- CZ 75 SP-01/SP-01 Tactical
- Similar to the P-01 with accessory rail, but with all-steel construction and utilizing the full-size frame and slide as well as incorporating extended-capacity 19 round magazines. It is available with an ambidextrous manual safety (SP-01) or with an ambidextrous decocker (SP-01 Tactical). Used in the 2005 IPSC World Shoot XIV by World Champions Adam Tyc and Angus Hobdell (1st and 3rd place respectively in the production division).
- CZ 75 SP-01 Shadow
- New generation of CZ 75 SP-01 pistol especially adapted according to suggestions as proposed by users from Law Enforcement, Military and Police communities worldwide, with an additional input from the Team CZ shooters Angus Hobdell and Adam Tyc. Based on the SP-01, it has no firing pin block resulting in improved trigger travel. It also features a slightly reshaped grip and safety, a “weaker” recoil spring for easier loading, and fiber optic front sight and tactical “Novak style” rear sight.
- CZ 75 Compact .40
- Version similar to P-01 with accessory rail, but chambered in .40 S&W, and utilizing a steel instead of alloy frame. In place of P-01's decocker is an ambidextrous manual safety. Magazine capacity is 10 rounds.
- CZ 75 Standard IPSC
- A CZ 75 variant designed specifically for IPSC competition with extended grip, single-action trigger, heavy-duty free-falling magazines, and an enlarged magazine well. Now replaced by the CZ 75 Tactical Sport, available in 9x19mm (20 rounds) or .40 S&W (16 rounds).
- CZ 75 Champion
- A competition version designed for Open Class IPSC competition, with three port compensator, adjustable trigger, extended magazine release, ambidextrous safeties, fully adjustable sights and two-tone finish, with blued slide and satin nickel frame.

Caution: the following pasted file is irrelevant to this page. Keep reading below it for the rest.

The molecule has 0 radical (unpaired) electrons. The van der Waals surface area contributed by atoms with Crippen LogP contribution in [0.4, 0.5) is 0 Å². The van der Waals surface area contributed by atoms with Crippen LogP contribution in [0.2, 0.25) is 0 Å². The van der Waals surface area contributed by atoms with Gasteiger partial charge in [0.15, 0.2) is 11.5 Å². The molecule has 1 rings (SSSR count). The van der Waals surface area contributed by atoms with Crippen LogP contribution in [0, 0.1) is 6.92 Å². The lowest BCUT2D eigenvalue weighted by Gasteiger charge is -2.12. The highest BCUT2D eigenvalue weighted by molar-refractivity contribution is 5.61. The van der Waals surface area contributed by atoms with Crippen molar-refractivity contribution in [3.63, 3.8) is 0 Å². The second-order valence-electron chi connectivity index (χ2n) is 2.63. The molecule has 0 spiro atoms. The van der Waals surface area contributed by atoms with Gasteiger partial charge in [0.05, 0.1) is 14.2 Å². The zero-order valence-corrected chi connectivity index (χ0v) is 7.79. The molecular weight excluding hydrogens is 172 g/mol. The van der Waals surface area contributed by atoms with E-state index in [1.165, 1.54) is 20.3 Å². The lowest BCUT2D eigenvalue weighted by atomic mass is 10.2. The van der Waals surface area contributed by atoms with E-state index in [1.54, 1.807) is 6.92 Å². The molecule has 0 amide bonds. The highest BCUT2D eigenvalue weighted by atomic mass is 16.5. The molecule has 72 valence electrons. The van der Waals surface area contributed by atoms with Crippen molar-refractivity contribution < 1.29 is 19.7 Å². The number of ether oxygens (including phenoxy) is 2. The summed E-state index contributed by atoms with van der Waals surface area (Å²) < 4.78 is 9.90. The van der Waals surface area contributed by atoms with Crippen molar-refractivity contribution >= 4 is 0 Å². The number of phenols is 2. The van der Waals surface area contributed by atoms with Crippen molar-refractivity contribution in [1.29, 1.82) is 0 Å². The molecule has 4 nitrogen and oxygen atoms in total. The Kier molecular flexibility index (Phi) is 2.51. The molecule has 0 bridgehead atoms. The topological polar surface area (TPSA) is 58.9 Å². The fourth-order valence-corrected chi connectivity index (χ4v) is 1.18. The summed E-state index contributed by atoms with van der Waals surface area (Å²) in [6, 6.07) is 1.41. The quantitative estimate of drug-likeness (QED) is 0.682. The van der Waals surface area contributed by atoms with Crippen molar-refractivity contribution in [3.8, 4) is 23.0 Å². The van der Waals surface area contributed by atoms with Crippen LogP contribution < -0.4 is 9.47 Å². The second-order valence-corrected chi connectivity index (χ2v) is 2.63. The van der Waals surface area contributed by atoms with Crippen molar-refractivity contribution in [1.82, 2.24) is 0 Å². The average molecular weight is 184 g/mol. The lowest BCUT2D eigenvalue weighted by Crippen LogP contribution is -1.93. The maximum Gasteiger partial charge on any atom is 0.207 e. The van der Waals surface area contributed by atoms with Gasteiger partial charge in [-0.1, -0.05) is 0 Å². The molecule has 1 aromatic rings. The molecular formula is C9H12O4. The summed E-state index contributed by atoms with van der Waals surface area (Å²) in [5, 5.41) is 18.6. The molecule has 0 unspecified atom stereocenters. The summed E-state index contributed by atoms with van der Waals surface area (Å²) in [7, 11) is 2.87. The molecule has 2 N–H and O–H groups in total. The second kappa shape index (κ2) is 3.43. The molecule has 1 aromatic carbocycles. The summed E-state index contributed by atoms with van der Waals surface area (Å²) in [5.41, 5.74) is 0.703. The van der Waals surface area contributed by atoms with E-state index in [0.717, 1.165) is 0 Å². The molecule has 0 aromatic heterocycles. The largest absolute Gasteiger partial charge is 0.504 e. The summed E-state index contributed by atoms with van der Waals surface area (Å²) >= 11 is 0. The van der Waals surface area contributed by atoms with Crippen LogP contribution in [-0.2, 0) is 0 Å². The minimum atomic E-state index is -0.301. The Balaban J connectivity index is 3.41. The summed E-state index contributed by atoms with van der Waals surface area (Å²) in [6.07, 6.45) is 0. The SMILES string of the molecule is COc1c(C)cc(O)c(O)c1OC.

- CZ 2075 RAMI
- A subcompact version of the CZ 75 intended for concealed carry. Features a 3 inch barrel, aluminum frame and low-profile Night Sights. Available in 9x19mm or .40 S&W, with standard magazine capacities of 10 (9 mm) and 8 (.40 S&W) rounds, respectively. An optional 14-round magazine is available for the 9 mm version with extensions.
- CZ 75BD
- A variant of the now-common CZ 75B (B standing for firing pin Block) with a decocker replacing the traditional manual safety. (D stands for Decocker). This variant is quickly becoming the most common of the CZ 75B models, due to the additional safety the Decocker safety provides.
- CZ 75 Kadet
- A .22 LR calibre version of the CZ 75. Features a steel frame, 4.9 inch barrel, adjustable 3-dot sights, and a 10-round single-column magazine. It is available as either a complete gun or as a slide/barrel assembly and magazine kit to fit onto a standard CZ 75B frame. Weighs 2.38 lbs [1.08 kg].
- CZ 75 FULL AUTO
- A selective-fire variant introduced in 1992 intended for law enforcement and military use. One distinguishing characteristic of earlier models is its longer compensated barrel although later models may have a standard barrel. An extra magazine can be attached to the front to act as a makeshift foregrip.
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Česká Zbrojovka claims the CZ 75 and variants are in service with "more Governments, Militaries, Police and Security agencies than any other pistol in the world". It is known to be in service with:
- Czech Republic